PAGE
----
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Showing posts from March, 2013

On Burn After Reading

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Press Play is running a series of essays on the Coen Brothers' films this week, and they very kindly asked me to contribute and let me pick the movie I wanted to write about. I chose Burn After Reading. The essay is called "They Know Not What They Do". Here's the opening:
When Katie Cox (Tilda Swinton) descends into her husband's basement office and copies financial records off of his computer, we get a glimpse of a book on the desk, a book that looks to be George F. Kennan and the Origins of Containment: 1944-1946: The Kennan-Lukacs Correspondence. This should not surprise us. We have previously heard Oswald Cox (John Malkovich), while struggling to dictate his memoirs, declare: "The principles of George Kennan—a personal hero of mine—were what animated us. In fact they were what had originally inspired me to enter government service."

Burn After Reading is a film about containment and knowledge, or, to put it another way, a tale of wars against chaos. …

Achebe

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It's going to take me a while to have anything coherent to say about Chinua Achebe now that he has died. Not just because he was a great writer — and he was a great writer, as Aaron Bady says, "full stop". But because, right now at least, I can't think of a more deeply influential writer in our era. Not just for Things Fall Apart, though that book certainly did a lot. But for so much else — his work as an editor for the African Writers Series, his essays on Conrad, his championing of Amos Tutuola after Tutuola's work had gone out of fashion, etc. etc. (If you ever needed evidence of the irrelevance of the Nobel Prize for Literature, the fact that Achebe never won it is Exhibit A.)

The best writing I've seen so far on Achebe in the wake of his death comes from Keguro Macharia. You should read the whole, beautiful essay, but here is a taste:
His departure now – euphemism must be used, if only once – feels much like an encounter with his work: it was unexpected …

VIDA at AWP

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One of the most interesting discussions I saw at the AWP conference was one sponsored by VIDA, with editors and writers talking about the results of VIDA's 2013 count of female and male writers in various publications. This year, they were able to offer a particularly revealing set of graphs showing three year trends in book reviewing at major magazines and journals.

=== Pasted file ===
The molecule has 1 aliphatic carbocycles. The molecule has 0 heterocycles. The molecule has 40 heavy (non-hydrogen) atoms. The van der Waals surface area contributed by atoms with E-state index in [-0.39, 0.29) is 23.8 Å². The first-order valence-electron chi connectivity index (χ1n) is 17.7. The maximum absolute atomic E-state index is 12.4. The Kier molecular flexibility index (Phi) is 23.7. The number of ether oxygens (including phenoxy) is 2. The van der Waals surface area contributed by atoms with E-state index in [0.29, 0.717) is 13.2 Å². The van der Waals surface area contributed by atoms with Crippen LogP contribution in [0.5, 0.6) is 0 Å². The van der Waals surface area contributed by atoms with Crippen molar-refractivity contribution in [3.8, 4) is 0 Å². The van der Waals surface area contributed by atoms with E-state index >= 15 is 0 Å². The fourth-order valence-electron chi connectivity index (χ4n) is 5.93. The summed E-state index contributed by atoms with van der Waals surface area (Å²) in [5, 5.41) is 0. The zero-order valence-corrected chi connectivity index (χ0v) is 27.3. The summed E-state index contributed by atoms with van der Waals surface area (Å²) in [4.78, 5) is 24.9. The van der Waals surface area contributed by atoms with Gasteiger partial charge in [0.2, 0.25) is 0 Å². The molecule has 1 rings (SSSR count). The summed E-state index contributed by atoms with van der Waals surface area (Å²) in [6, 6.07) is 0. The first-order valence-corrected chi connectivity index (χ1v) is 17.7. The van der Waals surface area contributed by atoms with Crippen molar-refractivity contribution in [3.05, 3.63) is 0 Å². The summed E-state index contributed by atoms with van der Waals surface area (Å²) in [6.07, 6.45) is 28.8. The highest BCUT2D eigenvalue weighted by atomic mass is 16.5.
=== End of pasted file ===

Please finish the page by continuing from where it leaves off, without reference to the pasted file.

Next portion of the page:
The only report of the discussion I've seen so far is that of VIDA volunteer Erin Hoover at The Nervous Breakdown (although I'm sure it was covered by Twitter when it happened). Hoover gives a good overview of the panel and the issues. I took lots of notes, so will here add some more detail to try to show how the discussion went.

After introductory remarks by moderator Jennine Capó Crucet, the first responses were made alphabetically by last name, and so two men began: Don Bogen, poetry editor of The Cincinnati Review, and Stephen Corey, editor of The Georgia Review. Bogen noted that, inspired by VIDA, he'…

AWP 2013

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I traveled down to Boston for the AWP Conference, the first time I'd been to AWP in 5 years. It's always a busy, frenetic, overwhelming, and generally wonderful experience, made all the more wonderful this time by the presence of quite a few friends I only occasionally get to see in person these days. On Thursday, I moderated a discussion between Samuel R. Delany and Kit Reed that was one of the featured events of the conference, and on Friday and Saturday I worked the morning shift at the Rain Taxi Review of Books table, something I enjoyed very much because it meant I got to stand in one spot and talk to lots of people instead of having to move all around to talk to lots of people (which is what I spent most of the rest of the conference doing). It was a great delight to catch up with folks like Rusty Morrison and Ken Keegan of Omnidawn, Dustin Kurz of Melville House, Gavin Grant and Kelly Link of Small Beer Press, Hannah Tinti of One Story, Lawrence Schimel of Midsummer Nig…

The Ends of Violence

I have a new video essay and a new text essay up at Press Play looking at Clint Eastwood's movies, called "The Ends of Violence: The Conclusions of Clint Eastwood". The text essay also contains links to two previous video essays I made on Eastwood, "Outlaw: Josey Wales" and "Vigilante Man: Eastwood and Gran Torino".

Weekend Reading

I've been thinking about short fiction a lot recently. The truth is, after working on three Best American Fantasy anthologies, I was shellshocked from reading piles of short stories, and stayed away from them. I pretty much stopped writing them for a while, focusing instead on academic writing, film stuff, etc. Judging the Shirley Jackson Awards was fun and brought me back to short fiction, but again in such an overwhelming way that by the time it was done, I didn't want to read another short story for months. And I didn't.

I've gotten over that, finally. I've read a few short stories over the last month (and it's been a busy month, so reading a few of anything is an accomplishment!), and, just as importantly, for the first time in years I've gotten back to writing stories — two so far this year, one of which already sold (I'll reveal the details once I've signed the contract).

I've had plans to write more about short stories here, but the time …